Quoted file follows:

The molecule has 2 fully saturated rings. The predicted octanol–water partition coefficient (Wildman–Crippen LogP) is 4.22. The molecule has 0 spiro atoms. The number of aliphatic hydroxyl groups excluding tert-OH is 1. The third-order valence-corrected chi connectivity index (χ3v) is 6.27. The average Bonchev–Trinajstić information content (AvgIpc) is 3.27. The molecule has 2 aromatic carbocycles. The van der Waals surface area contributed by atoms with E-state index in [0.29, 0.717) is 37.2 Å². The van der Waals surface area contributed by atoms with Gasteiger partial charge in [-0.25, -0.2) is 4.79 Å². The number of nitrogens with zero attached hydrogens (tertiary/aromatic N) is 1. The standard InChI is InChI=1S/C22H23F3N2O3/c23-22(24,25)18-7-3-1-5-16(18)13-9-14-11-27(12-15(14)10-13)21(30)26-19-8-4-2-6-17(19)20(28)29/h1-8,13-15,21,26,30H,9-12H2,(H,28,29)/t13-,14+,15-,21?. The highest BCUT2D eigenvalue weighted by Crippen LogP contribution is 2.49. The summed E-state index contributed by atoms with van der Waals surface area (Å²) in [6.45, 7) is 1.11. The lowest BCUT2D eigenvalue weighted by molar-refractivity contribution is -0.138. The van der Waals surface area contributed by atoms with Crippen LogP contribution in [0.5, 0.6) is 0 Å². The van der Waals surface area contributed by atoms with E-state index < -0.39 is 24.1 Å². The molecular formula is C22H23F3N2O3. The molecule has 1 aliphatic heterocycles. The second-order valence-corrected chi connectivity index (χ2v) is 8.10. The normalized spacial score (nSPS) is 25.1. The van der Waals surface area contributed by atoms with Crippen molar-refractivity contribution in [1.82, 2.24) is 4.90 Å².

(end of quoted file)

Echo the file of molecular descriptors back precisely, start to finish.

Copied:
The molecule has 2 fully saturated rings. The predicted octanol–water partition coefficient (Wildman–Crippen LogP) is 4.22. The molecule has 0 spiro atoms. The number of aliphatic hydroxyl groups excluding tert-OH is 1. The third-order valence-corrected chi connectivity index (χ3v) is 6.27. The average Bonchev–Trinajstić information content (AvgIpc) is 3.27. The molecule has 2 aromatic carbocycles. The van der Waals surface area contributed by atoms with E-state index in [0.29, 0.717) is 37.2 Å². The van der Waals surface area contributed by atoms with Gasteiger partial charge in [-0.25, -0.2) is 4.79 Å². The number of nitrogens with zero attached hydrogens (tertiary/aromatic N) is 1. The standard InChI is InChI=1S/C22H23F3N2O3/c23-22(24,25)18-7-3-1-5-16(18)13-9-14-11-27(12-15(14)10-13)21(30)26-19-8-4-2-6-17(19)20(28)29/h1-8,13-15,21,26,30H,9-12H2,(H,28,29)/t13-,14+,15-,21?. The highest BCUT2D eigenvalue weighted by Crippen LogP contribution is 2.49. The summed E-state index contributed by atoms with van der Waals surface area (Å²) in [6.45, 7) is 1.11. The lowest BCUT2D eigenvalue weighted by molar-refractivity contribution is -0.138. The van der Waals surface area contributed by atoms with Crippen LogP contribution in [0.5, 0.6) is 0 Å². The van der Waals surface area contributed by atoms with E-state index < -0.39 is 24.1 Å². The molecular formula is C22H23F3N2O3. The molecule has 1 aliphatic heterocycles. The second-order valence-corrected chi connectivity index (χ2v) is 8.10. The normalized spacial score (nSPS) is 25.1. The van der Waals surface area contributed by atoms with Crippen molar-refractivity contribution in [1.82, 2.24) is 4.90 Å².